2002 was a tough year for storage managers who were charged with running their departments on flat -- or even shrinking...
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-- budgets in the face of ever-increasing data storage demands. So it's only fitting that as winner of the disk subsystem category, our judges chose a product characterized by monstrous capacity for such a low price: Nexsan's InfiniSAN ATAboy2.
Based on up-and-coming ATA drives, the current generation of the ATAboy is the ATABeast, which comes with 13.4T Bytes of capacity in a 4U enclosure, with a list price of about $40,000. That's under $3/GB, or under a third of a cent per megabyte.
Nexsan's ATAboy family is primarily marketed as a target for disk-based backup, but it's also being used by organizations that store large quantities of so-called fixed content. For example, the Museum of Television and Radio in New York City uses Nexsan's ATAboy to archive digitized television and radio shows. As one judge put it, "This is the one for the up-and-comer. It has the value small shops low on capital need."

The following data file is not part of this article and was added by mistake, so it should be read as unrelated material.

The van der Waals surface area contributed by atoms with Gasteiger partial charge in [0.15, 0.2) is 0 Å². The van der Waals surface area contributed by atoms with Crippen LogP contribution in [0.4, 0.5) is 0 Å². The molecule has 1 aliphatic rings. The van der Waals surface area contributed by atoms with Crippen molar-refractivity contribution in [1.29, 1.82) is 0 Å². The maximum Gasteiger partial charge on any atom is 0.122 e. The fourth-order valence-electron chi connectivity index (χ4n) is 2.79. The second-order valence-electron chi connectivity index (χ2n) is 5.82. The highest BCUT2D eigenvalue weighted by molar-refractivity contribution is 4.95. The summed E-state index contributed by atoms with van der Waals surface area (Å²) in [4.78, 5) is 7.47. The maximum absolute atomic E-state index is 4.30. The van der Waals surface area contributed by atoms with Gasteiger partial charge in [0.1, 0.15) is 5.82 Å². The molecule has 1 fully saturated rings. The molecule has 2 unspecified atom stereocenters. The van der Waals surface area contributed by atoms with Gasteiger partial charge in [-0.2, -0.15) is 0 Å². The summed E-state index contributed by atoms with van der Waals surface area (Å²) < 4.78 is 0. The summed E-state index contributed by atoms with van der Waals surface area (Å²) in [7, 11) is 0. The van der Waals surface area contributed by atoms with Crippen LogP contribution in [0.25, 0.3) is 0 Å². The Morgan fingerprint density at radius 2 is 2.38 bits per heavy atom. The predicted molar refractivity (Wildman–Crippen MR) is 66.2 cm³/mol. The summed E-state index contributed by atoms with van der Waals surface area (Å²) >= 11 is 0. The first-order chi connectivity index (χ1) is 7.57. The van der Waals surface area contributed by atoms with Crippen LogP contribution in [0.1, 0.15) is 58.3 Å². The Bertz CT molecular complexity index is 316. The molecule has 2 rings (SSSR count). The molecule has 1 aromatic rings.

Judges weren't only impressed by the ATAboy's low price point, but also its relatively high performance. Unlike some ATA-based arrays, all 42 drives in the ATABeast can be active simultaneously, for 25,000 IOPS and sustained data transfer rates of 180MB/s.
Judges also seemed to appreciate ATAboy for the ease with which it integrates into end-user environments. Unlike some ATA-based arrays targeted at backup or fixed content, you don't need to write to any special APIs, nor are you limited to using it as a target for a backup application. It can be used in conjunction with Nexsan's InfiniSAN D2D data management application, which provides timed online replication with multiversion control so that files are stored and accessed in native file format, for immediate restores. This is in contrast to tape backup applications, which store data in their own proprietary format.
Other vendors also launched ATA-based products targeted at fixed content this year -- for example, EMC with its Centera array. And while judges scored it highly for its innovative architecture, it ultimately lost points on cost and integration concerns.
Disk & Disk subsystem runners-up